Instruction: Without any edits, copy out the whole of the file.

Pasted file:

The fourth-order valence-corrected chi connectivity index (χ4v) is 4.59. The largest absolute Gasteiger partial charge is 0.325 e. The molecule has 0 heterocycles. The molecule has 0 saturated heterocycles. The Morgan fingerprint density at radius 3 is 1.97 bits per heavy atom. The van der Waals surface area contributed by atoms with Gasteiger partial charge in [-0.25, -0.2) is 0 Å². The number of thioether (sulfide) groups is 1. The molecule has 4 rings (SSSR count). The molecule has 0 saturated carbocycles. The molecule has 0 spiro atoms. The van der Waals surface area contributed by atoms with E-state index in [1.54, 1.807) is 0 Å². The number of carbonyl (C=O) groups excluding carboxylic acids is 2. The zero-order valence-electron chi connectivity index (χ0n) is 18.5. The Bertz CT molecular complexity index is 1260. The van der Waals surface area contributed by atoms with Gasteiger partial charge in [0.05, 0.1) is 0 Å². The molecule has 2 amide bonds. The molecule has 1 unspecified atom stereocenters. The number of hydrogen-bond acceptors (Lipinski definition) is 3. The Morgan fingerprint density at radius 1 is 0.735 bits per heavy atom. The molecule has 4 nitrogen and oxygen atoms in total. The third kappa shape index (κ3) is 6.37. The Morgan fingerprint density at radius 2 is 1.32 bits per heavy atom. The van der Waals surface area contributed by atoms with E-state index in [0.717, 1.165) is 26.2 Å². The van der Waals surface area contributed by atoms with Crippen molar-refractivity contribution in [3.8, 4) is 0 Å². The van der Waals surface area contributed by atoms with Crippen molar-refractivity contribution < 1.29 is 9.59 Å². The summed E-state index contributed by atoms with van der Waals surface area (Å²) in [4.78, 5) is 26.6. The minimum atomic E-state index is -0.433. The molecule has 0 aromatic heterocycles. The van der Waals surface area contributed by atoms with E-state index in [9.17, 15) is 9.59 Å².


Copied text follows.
The fourth-order valence-corrected chi connectivity index (χ4v) is 4.59. The largest absolute Gasteiger partial charge is 0.325 e. The molecule has 0 heterocycles. The molecule has 0 saturated heterocycles. The Morgan fingerprint density at radius 3 is 1.97 bits per heavy atom. The van der Waals surface area contributed by atoms with Gasteiger partial charge in [-0.25, -0.2) is 0 Å². The number of thioether (sulfide) groups is 1. The molecule has 4 rings (SSSR count). The molecule has 0 saturated carbocycles. The molecule has 0 spiro atoms. The van der Waals surface area contributed by atoms with E-state index in [1.54, 1.807) is 0 Å². The number of carbonyl (C=O) groups excluding carboxylic acids is 2. The zero-order valence-electron chi connectivity index (χ0n) is 18.5. The Bertz CT molecular complexity index is 1260. The van der Waals surface area contributed by atoms with Gasteiger partial charge in [0.05, 0.1) is 0 Å². The molecule has 2 amide bonds. The molecule has 1 unspecified atom stereocenters. The number of hydrogen-bond acceptors (Lipinski definition) is 3. The Morgan fingerprint density at radius 1 is 0.735 bits per heavy atom. The molecule has 4 nitrogen and oxygen atoms in total. The third kappa shape index (κ3) is 6.37. The Morgan fingerprint density at radius 2 is 1.32 bits per heavy atom. The van der Waals surface area contributed by atoms with E-state index in [0.717, 1.165) is 26.2 Å². The van der Waals surface area contributed by atoms with Crippen molar-refractivity contribution in [3.8, 4) is 0 Å². The van der Waals surface area contributed by atoms with Crippen molar-refractivity contribution < 1.29 is 9.59 Å². The summed E-state index contributed by atoms with van der Waals surface area (Å²) in [4.78, 5) is 26.6. The minimum atomic E-state index is -0.433. The molecule has 0 aromatic heterocycles. The van der Waals surface area contributed by atoms with E-state index in [9.17, 15) is 9.59 Å².